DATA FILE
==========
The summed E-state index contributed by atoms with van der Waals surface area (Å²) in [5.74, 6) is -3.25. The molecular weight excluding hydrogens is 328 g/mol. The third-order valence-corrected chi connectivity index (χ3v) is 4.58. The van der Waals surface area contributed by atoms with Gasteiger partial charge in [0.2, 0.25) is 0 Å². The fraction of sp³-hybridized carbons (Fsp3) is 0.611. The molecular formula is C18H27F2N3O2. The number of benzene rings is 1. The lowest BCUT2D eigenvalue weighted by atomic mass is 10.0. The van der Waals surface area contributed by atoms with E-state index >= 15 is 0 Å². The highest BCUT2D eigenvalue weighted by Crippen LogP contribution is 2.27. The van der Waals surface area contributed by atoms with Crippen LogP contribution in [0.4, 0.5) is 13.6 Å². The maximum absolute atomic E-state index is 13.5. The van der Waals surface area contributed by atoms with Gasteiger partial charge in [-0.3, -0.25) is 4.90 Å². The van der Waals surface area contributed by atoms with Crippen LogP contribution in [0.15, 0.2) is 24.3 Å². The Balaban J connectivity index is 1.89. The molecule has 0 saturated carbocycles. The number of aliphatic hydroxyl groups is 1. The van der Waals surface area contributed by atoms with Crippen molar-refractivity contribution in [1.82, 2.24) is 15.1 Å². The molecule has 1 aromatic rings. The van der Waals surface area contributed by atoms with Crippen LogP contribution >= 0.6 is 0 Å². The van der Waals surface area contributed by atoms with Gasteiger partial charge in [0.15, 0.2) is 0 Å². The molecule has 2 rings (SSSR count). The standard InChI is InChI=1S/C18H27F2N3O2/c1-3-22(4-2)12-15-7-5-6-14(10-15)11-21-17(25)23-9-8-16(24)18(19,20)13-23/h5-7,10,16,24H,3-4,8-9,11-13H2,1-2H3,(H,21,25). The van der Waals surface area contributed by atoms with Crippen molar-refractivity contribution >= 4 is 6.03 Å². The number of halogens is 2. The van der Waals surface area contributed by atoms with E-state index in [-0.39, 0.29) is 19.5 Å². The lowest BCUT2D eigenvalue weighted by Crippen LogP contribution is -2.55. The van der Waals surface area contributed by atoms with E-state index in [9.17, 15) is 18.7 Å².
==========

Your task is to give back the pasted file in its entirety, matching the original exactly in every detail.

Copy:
The summed E-state index contributed by atoms with van der Waals surface area (Å²) in [5.74, 6) is -3.25. The molecular weight excluding hydrogens is 328 g/mol. The third-order valence-corrected chi connectivity index (χ3v) is 4.58. The van der Waals surface area contributed by atoms with Gasteiger partial charge in [0.2, 0.25) is 0 Å². The fraction of sp³-hybridized carbons (Fsp3) is 0.611. The molecular formula is C18H27F2N3O2. The number of benzene rings is 1. The lowest BCUT2D eigenvalue weighted by atomic mass is 10.0. The van der Waals surface area contributed by atoms with E-state index >= 15 is 0 Å². The highest BCUT2D eigenvalue weighted by Crippen LogP contribution is 2.27. The van der Waals surface area contributed by atoms with Crippen LogP contribution in [0.4, 0.5) is 13.6 Å². The maximum absolute atomic E-state index is 13.5. The van der Waals surface area contributed by atoms with Gasteiger partial charge in [-0.3, -0.25) is 4.90 Å². The van der Waals surface area contributed by atoms with Crippen LogP contribution in [0.15, 0.2) is 24.3 Å². The Balaban J connectivity index is 1.89. The molecule has 0 saturated carbocycles. The number of aliphatic hydroxyl groups is 1. The van der Waals surface area contributed by atoms with Crippen molar-refractivity contribution in [1.82, 2.24) is 15.1 Å². The molecule has 1 aromatic rings. The van der Waals surface area contributed by atoms with Crippen LogP contribution >= 0.6 is 0 Å². The van der Waals surface area contributed by atoms with Gasteiger partial charge in [0.15, 0.2) is 0 Å². The molecule has 2 rings (SSSR count). The standard InChI is InChI=1S/C18H27F2N3O2/c1-3-22(4-2)12-15-7-5-6-14(10-15)11-21-17(25)23-9-8-16(24)18(19,20)13-23/h5-7,10,16,24H,3-4,8-9,11-13H2,1-2H3,(H,21,25). The van der Waals surface area contributed by atoms with Crippen molar-refractivity contribution >= 4 is 6.03 Å². The number of halogens is 2. The van der Waals surface area contributed by atoms with E-state index in [-0.39, 0.29) is 19.5 Å². The lowest BCUT2D eigenvalue weighted by Crippen LogP contribution is -2.55. The van der Waals surface area contributed by atoms with E-state index in [9.17, 15) is 18.7 Å².